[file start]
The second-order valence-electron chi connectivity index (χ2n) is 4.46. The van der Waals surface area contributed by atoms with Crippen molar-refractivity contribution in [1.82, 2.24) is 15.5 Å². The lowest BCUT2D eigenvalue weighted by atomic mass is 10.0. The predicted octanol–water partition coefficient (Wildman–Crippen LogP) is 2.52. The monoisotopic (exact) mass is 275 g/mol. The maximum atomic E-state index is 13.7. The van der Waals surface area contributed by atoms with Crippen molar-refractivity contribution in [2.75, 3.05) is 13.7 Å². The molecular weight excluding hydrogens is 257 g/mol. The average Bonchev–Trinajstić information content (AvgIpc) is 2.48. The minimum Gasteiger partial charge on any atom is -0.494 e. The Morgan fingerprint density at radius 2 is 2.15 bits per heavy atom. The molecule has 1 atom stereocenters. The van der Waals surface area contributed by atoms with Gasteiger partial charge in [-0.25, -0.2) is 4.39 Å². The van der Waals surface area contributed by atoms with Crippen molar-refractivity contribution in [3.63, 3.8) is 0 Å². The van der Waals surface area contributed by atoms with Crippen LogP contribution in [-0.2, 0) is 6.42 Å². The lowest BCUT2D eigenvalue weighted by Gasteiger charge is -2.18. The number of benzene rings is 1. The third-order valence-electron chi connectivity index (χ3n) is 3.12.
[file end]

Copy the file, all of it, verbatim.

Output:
The second-order valence-electron chi connectivity index (χ2n) is 4.46. The van der Waals surface area contributed by atoms with Crippen molar-refractivity contribution in [1.82, 2.24) is 15.5 Å². The lowest BCUT2D eigenvalue weighted by atomic mass is 10.0. The predicted octanol–water partition coefficient (Wildman–Crippen LogP) is 2.52. The monoisotopic (exact) mass is 275 g/mol. The maximum atomic E-state index is 13.7. The van der Waals surface area contributed by atoms with Crippen molar-refractivity contribution in [2.75, 3.05) is 13.7 Å². The molecular weight excluding hydrogens is 257 g/mol. The average Bonchev–Trinajstić information content (AvgIpc) is 2.48. The minimum Gasteiger partial charge on any atom is -0.494 e. The Morgan fingerprint density at radius 2 is 2.15 bits per heavy atom. The molecule has 1 atom stereocenters. The van der Waals surface area contributed by atoms with Gasteiger partial charge in [-0.25, -0.2) is 4.39 Å². The van der Waals surface area contributed by atoms with Crippen molar-refractivity contribution in [3.63, 3.8) is 0 Å². The van der Waals surface area contributed by atoms with Crippen LogP contribution in [-0.2, 0) is 6.42 Å². The lowest BCUT2D eigenvalue weighted by Gasteiger charge is -2.18. The number of benzene rings is 1. The third-order valence-electron chi connectivity index (χ3n) is 3.12.